Sask. advocate for children and youth to investigate registered independent schools Pipa News

Pipa News |

The Saskatchewan Children and Youth Advocate launches a full investigation into the services and oversight of registered independent schools following allegations of abuse by former Saskatoon Christian School students.

“The scale of the allegations of abuse and the number of issues raised both in the public forum and in the analysis of information collected by my office over the past few weeks influenced my decision to conduct a full independent investigation,” said children’s lawyer Lisa Broda. . said in a press release on Tuesday.

More than 30 former students of Christian Center Academy (now Christian Heritage Academy) in Saskatoon claim to have been subjected to years of physical abuse, solitary confinement, exorcism and forced political campaigning staff and leadership of the school and adjacent church. None of these allegations were proven in court.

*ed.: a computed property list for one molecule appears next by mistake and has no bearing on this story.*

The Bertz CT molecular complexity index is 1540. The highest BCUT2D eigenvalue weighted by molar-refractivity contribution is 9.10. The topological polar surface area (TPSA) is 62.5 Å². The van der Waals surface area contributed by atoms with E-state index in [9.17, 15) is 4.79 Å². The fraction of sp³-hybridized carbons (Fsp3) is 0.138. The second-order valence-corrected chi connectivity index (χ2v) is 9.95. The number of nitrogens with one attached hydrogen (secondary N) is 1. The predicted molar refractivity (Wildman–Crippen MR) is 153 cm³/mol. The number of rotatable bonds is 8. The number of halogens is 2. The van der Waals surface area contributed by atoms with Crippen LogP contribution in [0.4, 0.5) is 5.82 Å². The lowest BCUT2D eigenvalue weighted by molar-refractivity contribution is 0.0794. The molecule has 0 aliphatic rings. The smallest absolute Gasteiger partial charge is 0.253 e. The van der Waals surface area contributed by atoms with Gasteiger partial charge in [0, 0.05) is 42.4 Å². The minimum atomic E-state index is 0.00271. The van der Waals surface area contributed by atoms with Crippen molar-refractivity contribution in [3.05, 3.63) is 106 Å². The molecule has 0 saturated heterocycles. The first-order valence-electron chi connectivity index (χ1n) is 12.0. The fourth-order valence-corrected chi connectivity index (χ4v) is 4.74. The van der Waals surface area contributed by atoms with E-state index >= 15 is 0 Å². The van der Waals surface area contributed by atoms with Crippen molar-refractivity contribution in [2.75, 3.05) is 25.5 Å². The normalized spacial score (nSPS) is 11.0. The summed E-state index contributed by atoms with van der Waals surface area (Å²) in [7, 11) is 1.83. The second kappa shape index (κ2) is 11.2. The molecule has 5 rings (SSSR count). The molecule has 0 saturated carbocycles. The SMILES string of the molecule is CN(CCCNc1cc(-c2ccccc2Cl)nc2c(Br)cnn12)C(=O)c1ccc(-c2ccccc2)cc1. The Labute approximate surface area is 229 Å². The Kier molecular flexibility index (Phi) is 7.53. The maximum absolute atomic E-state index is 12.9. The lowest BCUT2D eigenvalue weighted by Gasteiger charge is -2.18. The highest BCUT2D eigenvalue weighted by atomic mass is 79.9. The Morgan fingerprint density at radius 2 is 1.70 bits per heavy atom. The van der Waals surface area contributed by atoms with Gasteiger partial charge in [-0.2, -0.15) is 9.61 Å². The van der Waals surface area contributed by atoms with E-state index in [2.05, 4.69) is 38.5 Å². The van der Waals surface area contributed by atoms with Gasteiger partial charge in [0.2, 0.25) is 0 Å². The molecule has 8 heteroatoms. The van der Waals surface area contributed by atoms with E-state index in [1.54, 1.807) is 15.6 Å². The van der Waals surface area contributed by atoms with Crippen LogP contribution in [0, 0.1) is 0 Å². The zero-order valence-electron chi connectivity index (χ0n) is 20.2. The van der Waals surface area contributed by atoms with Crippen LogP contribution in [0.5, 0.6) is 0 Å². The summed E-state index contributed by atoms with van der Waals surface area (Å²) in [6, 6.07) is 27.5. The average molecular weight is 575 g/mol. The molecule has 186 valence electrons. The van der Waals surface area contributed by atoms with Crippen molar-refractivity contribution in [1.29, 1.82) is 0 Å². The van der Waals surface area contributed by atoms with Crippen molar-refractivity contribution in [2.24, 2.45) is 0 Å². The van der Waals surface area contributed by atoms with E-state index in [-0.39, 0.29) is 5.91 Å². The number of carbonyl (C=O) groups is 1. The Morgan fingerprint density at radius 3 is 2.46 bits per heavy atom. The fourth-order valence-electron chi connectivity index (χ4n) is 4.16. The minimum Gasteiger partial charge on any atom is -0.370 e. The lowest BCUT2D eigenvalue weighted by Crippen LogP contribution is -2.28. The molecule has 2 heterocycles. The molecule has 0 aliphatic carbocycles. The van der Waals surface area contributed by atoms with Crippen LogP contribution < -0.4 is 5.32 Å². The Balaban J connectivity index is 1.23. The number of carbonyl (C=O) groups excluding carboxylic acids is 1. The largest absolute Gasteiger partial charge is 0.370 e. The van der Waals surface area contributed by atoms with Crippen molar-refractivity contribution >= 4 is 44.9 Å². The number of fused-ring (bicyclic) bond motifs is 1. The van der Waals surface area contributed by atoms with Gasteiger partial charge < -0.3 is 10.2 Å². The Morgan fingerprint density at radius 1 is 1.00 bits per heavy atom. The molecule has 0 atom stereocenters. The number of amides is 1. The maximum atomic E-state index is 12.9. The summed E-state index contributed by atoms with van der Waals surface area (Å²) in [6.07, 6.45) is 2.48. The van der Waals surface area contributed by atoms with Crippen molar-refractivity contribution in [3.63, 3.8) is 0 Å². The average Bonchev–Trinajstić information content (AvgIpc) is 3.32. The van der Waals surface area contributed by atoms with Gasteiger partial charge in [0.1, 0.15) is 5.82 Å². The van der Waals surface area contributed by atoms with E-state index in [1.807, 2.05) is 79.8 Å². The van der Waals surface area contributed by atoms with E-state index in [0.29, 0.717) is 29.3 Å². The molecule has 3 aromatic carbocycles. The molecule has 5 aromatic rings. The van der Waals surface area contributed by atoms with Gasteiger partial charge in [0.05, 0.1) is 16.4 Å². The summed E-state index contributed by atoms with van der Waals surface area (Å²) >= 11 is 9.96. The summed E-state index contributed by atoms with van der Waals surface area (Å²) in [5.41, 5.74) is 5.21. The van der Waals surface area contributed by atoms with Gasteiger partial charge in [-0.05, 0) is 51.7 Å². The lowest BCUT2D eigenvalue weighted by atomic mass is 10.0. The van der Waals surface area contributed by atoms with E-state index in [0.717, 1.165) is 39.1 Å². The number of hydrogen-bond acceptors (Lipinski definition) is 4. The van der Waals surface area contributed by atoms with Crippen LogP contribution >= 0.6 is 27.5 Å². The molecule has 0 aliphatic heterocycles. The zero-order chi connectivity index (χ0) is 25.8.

Broda released a statement on August 19 calling the allegations “very disturbing” and indicating that she would look into the matter.

“I admire the strength and courage of those who have raised these questions in defense of themselves and the children and youth currently served by the education system,” Broda said.

Earlier this month, a group of former students filed a $25 million class action lawsuit.

Following news of the lawsuit, the Department of Education stepped up oversight of three schools, including Heritage Christian Academy. All schools had one or more of the employees named in the lawsuit.

Last week, one of those schools, Saskatoon’s Grace Christian School, was stripped of its provincial certification. Its director worked at the Christian Center Academy at the time of the alleged abuse and is one of the individuals named in the lawsuit.

Broda studied all the information received by the Ministry of Education and decided to investigate.

“Issues relating to registered independent schools have been a primary concern since allegations of violence became known to our office in early August. My legislative mandate is to ensure that all services provided to children comply with the laws, regulations and policies through which they are provided – and that these instruments and services respect, protect and fulfill the rights of children,” Broda said.